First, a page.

Usually, when settler activists cry foul over housing, it is because they cannot get permits to build in the West Bank. But in the latest saga on Israel's far right, the bone of contention is the opportunity to live in a luxury mansion close to Israel's centre.
The mansion that Itamar Ben-Gvir leader of the Jewish National Front, hoped to move in to is the set of Israeli Big Brother. But the producers who offered him a place did not accept his preconditions. These included rooms where could stay on Shabbat to avoid transgression by appearing on film, kosher cooking facilities and a supply of minyan-making extras to ensure that he could pray three times a day with a quorum.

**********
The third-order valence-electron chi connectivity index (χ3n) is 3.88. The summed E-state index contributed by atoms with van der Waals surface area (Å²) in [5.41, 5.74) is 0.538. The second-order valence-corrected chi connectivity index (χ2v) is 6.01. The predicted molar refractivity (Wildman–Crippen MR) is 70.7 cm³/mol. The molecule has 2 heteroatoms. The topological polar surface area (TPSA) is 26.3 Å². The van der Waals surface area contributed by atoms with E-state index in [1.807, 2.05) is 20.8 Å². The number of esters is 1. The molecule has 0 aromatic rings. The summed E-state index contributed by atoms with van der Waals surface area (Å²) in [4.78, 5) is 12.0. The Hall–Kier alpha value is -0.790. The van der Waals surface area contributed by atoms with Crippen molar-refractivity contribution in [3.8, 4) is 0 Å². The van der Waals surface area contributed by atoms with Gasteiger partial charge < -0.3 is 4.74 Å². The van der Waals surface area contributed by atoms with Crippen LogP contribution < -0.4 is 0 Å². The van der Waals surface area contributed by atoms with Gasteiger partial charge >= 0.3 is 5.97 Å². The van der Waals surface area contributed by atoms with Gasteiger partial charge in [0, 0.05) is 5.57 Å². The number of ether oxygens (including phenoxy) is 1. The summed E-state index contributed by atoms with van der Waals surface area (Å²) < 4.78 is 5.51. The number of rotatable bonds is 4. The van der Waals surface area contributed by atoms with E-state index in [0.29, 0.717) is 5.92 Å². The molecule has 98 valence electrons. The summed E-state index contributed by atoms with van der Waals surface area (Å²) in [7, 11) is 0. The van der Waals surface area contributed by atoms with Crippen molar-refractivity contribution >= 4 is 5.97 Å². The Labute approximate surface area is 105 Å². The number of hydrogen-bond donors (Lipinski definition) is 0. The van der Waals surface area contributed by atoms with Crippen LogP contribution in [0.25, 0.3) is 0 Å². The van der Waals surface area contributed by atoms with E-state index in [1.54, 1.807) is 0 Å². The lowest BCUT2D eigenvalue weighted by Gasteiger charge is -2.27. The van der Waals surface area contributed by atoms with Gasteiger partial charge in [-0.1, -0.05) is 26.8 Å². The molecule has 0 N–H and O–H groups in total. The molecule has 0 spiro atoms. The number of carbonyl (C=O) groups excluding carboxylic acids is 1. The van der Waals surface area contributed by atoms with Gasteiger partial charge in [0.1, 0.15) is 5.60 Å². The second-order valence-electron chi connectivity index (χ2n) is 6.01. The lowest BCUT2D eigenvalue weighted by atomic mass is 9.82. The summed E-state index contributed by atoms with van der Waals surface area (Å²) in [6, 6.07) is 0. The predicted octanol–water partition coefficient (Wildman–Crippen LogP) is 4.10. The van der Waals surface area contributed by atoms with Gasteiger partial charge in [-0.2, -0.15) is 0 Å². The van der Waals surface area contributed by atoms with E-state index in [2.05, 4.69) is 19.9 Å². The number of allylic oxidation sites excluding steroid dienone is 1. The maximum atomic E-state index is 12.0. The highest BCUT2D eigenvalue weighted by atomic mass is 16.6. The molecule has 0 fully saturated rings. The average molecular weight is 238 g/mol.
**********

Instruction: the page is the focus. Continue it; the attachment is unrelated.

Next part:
Mr Ben-Gvir is not the most popular political figures, considered extreme even by the hard-right. The Hebron-based settler is a self-defined disciple of Meir Kahane, rightist rabbi and politician whose Kach party was deemed racist and banned in 1986.
But when Big Brother's producers approached him with an offer of a place in the programme's new season in December, he decided it could be his route to mainstream acceptance. "The Israeli media is usually very left-wing, so if I was in the house it would give a different perspective," he said.
Even though it looks as if he will not be taking residence, he is calling upon producers to make Big Brother frum-friendly so that other religious people can. Keshet, the network that commissions Big Brother, is not ruling out the possibility. Its spokeswoman said that his rejection was "nothing to do with his [religious] requests".